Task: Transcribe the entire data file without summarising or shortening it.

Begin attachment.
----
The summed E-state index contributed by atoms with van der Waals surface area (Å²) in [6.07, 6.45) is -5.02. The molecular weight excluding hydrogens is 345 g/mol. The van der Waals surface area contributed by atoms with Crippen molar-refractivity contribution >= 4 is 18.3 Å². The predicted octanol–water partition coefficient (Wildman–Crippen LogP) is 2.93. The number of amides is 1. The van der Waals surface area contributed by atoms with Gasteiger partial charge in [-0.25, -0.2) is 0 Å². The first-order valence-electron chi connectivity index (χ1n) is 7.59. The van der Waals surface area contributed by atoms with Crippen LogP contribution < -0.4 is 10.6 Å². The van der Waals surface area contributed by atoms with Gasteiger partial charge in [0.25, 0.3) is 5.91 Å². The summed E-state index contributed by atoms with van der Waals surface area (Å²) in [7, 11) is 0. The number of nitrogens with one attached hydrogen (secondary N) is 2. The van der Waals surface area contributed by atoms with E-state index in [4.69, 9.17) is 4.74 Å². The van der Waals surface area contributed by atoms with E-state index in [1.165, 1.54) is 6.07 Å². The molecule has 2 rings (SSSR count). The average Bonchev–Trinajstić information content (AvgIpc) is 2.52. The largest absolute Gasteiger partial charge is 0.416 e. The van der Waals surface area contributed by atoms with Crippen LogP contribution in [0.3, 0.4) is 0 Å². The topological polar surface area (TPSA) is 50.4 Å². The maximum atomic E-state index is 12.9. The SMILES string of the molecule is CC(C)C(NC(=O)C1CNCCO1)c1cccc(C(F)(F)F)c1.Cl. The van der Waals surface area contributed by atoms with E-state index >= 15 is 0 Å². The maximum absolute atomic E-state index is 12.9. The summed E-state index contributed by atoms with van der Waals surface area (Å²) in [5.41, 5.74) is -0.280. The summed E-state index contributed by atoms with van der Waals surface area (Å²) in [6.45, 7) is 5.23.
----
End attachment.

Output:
The summed E-state index contributed by atoms with van der Waals surface area (Å²) in [6.07, 6.45) is -5.02. The molecular weight excluding hydrogens is 345 g/mol. The van der Waals surface area contributed by atoms with Crippen molar-refractivity contribution >= 4 is 18.3 Å². The predicted octanol–water partition coefficient (Wildman–Crippen LogP) is 2.93. The number of amides is 1. The van der Waals surface area contributed by atoms with Gasteiger partial charge in [-0.25, -0.2) is 0 Å². The first-order valence-electron chi connectivity index (χ1n) is 7.59. The van der Waals surface area contributed by atoms with Crippen LogP contribution < -0.4 is 10.6 Å². The van der Waals surface area contributed by atoms with Gasteiger partial charge in [0.25, 0.3) is 5.91 Å². The summed E-state index contributed by atoms with van der Waals surface area (Å²) in [7, 11) is 0. The number of nitrogens with one attached hydrogen (secondary N) is 2. The van der Waals surface area contributed by atoms with E-state index in [4.69, 9.17) is 4.74 Å². The van der Waals surface area contributed by atoms with E-state index in [1.165, 1.54) is 6.07 Å². The molecule has 2 rings (SSSR count). The average Bonchev–Trinajstić information content (AvgIpc) is 2.52. The largest absolute Gasteiger partial charge is 0.416 e. The van der Waals surface area contributed by atoms with Crippen LogP contribution in [0.3, 0.4) is 0 Å². The topological polar surface area (TPSA) is 50.4 Å². The maximum atomic E-state index is 12.9. The SMILES string of the molecule is CC(C)C(NC(=O)C1CNCCO1)c1cccc(C(F)(F)F)c1.Cl. The van der Waals surface area contributed by atoms with E-state index >= 15 is 0 Å². The maximum absolute atomic E-state index is 12.9. The summed E-state index contributed by atoms with van der Waals surface area (Å²) in [5.41, 5.74) is -0.280. The summed E-state index contributed by atoms with van der Waals surface area (Å²) in [6.45, 7) is 5.23.